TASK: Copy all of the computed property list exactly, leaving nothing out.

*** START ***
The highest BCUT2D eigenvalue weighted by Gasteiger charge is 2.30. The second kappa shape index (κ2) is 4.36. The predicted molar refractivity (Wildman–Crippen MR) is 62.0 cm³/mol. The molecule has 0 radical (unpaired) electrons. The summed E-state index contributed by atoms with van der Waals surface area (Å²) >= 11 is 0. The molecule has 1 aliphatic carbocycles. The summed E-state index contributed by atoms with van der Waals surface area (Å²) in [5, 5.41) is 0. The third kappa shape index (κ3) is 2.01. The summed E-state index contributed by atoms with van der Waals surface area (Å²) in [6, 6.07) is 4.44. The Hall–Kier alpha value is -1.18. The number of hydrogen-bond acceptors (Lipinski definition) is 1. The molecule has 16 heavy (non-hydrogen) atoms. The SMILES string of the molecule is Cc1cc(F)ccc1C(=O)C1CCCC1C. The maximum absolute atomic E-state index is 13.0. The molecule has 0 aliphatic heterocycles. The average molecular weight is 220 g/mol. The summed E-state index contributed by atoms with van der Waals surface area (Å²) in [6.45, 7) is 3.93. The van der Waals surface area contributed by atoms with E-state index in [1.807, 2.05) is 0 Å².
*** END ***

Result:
The highest BCUT2D eigenvalue weighted by Gasteiger charge is 2.30. The second kappa shape index (κ2) is 4.36. The predicted molar refractivity (Wildman–Crippen MR) is 62.0 cm³/mol. The molecule has 0 radical (unpaired) electrons. The summed E-state index contributed by atoms with van der Waals surface area (Å²) >= 11 is 0. The molecule has 1 aliphatic carbocycles. The summed E-state index contributed by atoms with van der Waals surface area (Å²) in [5, 5.41) is 0. The third kappa shape index (κ3) is 2.01. The summed E-state index contributed by atoms with van der Waals surface area (Å²) in [6, 6.07) is 4.44. The Hall–Kier alpha value is -1.18. The number of hydrogen-bond acceptors (Lipinski definition) is 1. The molecule has 16 heavy (non-hydrogen) atoms. The SMILES string of the molecule is Cc1cc(F)ccc1C(=O)C1CCCC1C. The maximum absolute atomic E-state index is 13.0. The molecule has 0 aliphatic heterocycles. The average molecular weight is 220 g/mol. The summed E-state index contributed by atoms with van der Waals surface area (Å²) in [6.45, 7) is 3.93. The van der Waals surface area contributed by atoms with E-state index in [1.807, 2.05) is 0 Å².